I lift up my eyes …
I lift up my eyes …
This time of year, I love to walk on the land that has been in my family for decades. I take in the colors, the sight of old grapevines, the smell of damp leaves … the faraway smoke.
Today’s walk was no different, except when the sun changed, making me stop short on the path. I saw a beautiful, very-focused band of light on the native trees at the edge of the pasture. A gorgeous, sight — and very brief. The sourwood (far right) was outside the glow, but held its own amidst the hickories, oaks, white pines, and maples.
Why am I such a sucker when it comes to sights like this? Is it the light … the color … the affinity with the land ? Yes, all of those, and the assurance that nature remains, through all the craziness.
Sure wish you could have walked with me!
(*Another post about sourwoods & how they seem to thrive in the NC mountains is here) .
Every time I go back to the Carolina home place, I notice subtle changes outside. The fences have held up well, but after decades of weathering, many of my dad’s well-crafted posts have either tilted or fallen. The barbed wire is loose and not a steady perch for birds. Sometimes a scraggly shrub can serve equally well, though, judging from this artistic, long-sustained, bird posing.
The pond in the background — hidden by the goldenrod and dying foliage — is low this year, even though rain has been plentiful. The crawfish have been busy carving out the dam, I suspect. My dad would not be happy and would be getting his tractor out to repair the bank about now.
A few spindly Russian sages appear every year despite some stiff competition from weeds below.
There are mountain views all around the house, but I often end up looking at quirky combinations on the ground. Old-fashioned obedient plant, iris, and bits and pieces of other plants (including weeds) make an interesting vignette. Mental note: I like this limey-green, maroon, lavender, and grey color palette and want to use it more in designing.
Concord grapes and morning glories grow side-by-side. It’s an iconic look/memory from the past. (Note: there are multiple containers of Concord grapes in my refrigerator. If I can stop eating grapes, there will be jars of Concord jelly this week).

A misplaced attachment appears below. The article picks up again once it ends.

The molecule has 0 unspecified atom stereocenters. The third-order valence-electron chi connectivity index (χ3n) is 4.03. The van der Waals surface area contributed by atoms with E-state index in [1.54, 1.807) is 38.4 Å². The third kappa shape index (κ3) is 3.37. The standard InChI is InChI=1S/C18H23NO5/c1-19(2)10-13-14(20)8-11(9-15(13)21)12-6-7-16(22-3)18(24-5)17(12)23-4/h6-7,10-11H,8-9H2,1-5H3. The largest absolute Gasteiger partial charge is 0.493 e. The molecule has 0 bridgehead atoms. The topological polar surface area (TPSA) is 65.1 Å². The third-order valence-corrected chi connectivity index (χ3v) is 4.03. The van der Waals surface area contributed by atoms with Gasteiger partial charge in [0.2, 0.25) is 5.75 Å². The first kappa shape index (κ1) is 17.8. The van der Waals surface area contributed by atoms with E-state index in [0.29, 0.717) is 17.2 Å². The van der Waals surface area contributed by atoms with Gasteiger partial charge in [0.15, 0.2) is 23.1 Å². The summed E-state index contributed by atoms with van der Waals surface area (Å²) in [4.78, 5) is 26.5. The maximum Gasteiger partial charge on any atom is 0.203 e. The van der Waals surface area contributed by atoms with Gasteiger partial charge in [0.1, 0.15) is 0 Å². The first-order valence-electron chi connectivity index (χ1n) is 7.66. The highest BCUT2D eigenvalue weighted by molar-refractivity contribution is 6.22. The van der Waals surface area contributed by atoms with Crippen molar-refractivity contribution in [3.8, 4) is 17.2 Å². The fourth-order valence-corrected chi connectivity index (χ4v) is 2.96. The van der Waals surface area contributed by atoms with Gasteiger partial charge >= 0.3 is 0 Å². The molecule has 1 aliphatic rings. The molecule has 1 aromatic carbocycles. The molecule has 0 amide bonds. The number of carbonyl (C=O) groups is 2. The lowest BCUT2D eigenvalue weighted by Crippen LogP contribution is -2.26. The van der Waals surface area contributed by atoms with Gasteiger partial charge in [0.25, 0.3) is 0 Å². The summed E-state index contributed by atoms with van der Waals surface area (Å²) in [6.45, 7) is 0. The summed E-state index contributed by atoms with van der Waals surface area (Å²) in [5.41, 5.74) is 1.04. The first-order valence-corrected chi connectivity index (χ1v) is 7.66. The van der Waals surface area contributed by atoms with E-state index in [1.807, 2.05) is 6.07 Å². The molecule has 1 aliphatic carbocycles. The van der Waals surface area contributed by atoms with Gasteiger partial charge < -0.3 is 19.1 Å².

An un-named yarrow amidst echinacea and other plants, including the very unwelcome Glechoma or ground ivy. It’s everywhere — in the grass and lots of beds. It’s impossible to eradicate.
Every year my mother’s neighbor shares either red or green apples from her trees. They’re the old-fashioned kind that don’t get pruned much or produce big, unblemished fruit. Last year, this red variety was almost bare, so my son missed out on a long-held, annual ritual at his grandmother’s.
This year, the tree was full of apples. All of us, including the woodpeckers that hovered in the upper branches, were grateful. Going to the grocery store and buying apples is just not the same, even if the specimens are big, shiny, and perfect (albeit tasteless).
The neighbor’s cat is watching something in the grass, not giving us the evil eye for being near the apple tree. His pal, Stella, disappeared several months ago, possibly the victim of one of the many hawks we’d seen flying over the house.
The rituals of nature play out and the fenceposts keep holding on.
Sunday was one of those unrushed, perfect days that began in a setting dear to my heart. It was the Botanical Gardens at Asheville, where garden manager and naturalist Jay Kranyik led a group of outdoorsy-types eager to learn about natural plant communites and ways to model aspects of them in our own gardens and landscapes.
As Jay transitioned our group from sunny, dry (xeric) areas of the garden to more shady, moist (mesic) ones, he pointed out characteristics of each site and discussed design concepts used over time to ensure aesthetic and ecological compatibility in the Garden. When we reached the bog area, he got right out in the middle of it, reminding me of the title of Anne Raver’s book Deep in the Green. He told us about the evolution of this wetland habitat and the natural processes of a bog area. One of his favorite plants — quickly appreciated by our group — is Gray’s sedge, Carex grayii (shown above).